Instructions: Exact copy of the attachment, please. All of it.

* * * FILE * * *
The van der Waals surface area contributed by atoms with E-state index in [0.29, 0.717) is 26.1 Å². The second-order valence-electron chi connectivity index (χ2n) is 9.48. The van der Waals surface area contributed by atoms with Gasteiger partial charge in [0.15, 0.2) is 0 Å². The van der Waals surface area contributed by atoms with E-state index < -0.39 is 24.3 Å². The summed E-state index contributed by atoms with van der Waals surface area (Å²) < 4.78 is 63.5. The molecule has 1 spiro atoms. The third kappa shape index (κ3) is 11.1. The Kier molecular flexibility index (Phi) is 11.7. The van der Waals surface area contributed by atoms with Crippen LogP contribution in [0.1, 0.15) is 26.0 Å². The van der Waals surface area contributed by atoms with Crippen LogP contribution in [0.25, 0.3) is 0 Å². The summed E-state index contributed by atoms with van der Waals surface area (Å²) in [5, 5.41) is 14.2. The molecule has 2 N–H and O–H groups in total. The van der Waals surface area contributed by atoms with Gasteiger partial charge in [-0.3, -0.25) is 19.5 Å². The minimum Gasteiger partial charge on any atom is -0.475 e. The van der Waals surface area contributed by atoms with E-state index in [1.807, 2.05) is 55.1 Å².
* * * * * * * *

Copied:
The van der Waals surface area contributed by atoms with E-state index in [0.29, 0.717) is 26.1 Å². The second-order valence-electron chi connectivity index (χ2n) is 9.48. The van der Waals surface area contributed by atoms with Gasteiger partial charge in [0.15, 0.2) is 0 Å². The van der Waals surface area contributed by atoms with E-state index < -0.39 is 24.3 Å². The summed E-state index contributed by atoms with van der Waals surface area (Å²) < 4.78 is 63.5. The molecule has 1 spiro atoms. The third kappa shape index (κ3) is 11.1. The Kier molecular flexibility index (Phi) is 11.7. The van der Waals surface area contributed by atoms with Crippen LogP contribution in [0.1, 0.15) is 26.0 Å². The van der Waals surface area contributed by atoms with Crippen LogP contribution in [0.25, 0.3) is 0 Å². The summed E-state index contributed by atoms with van der Waals surface area (Å²) in [5, 5.41) is 14.2. The molecule has 2 N–H and O–H groups in total. The van der Waals surface area contributed by atoms with Gasteiger partial charge in [-0.3, -0.25) is 19.5 Å². The minimum Gasteiger partial charge on any atom is -0.475 e. The van der Waals surface area contributed by atoms with E-state index in [1.807, 2.05) is 55.1 Å².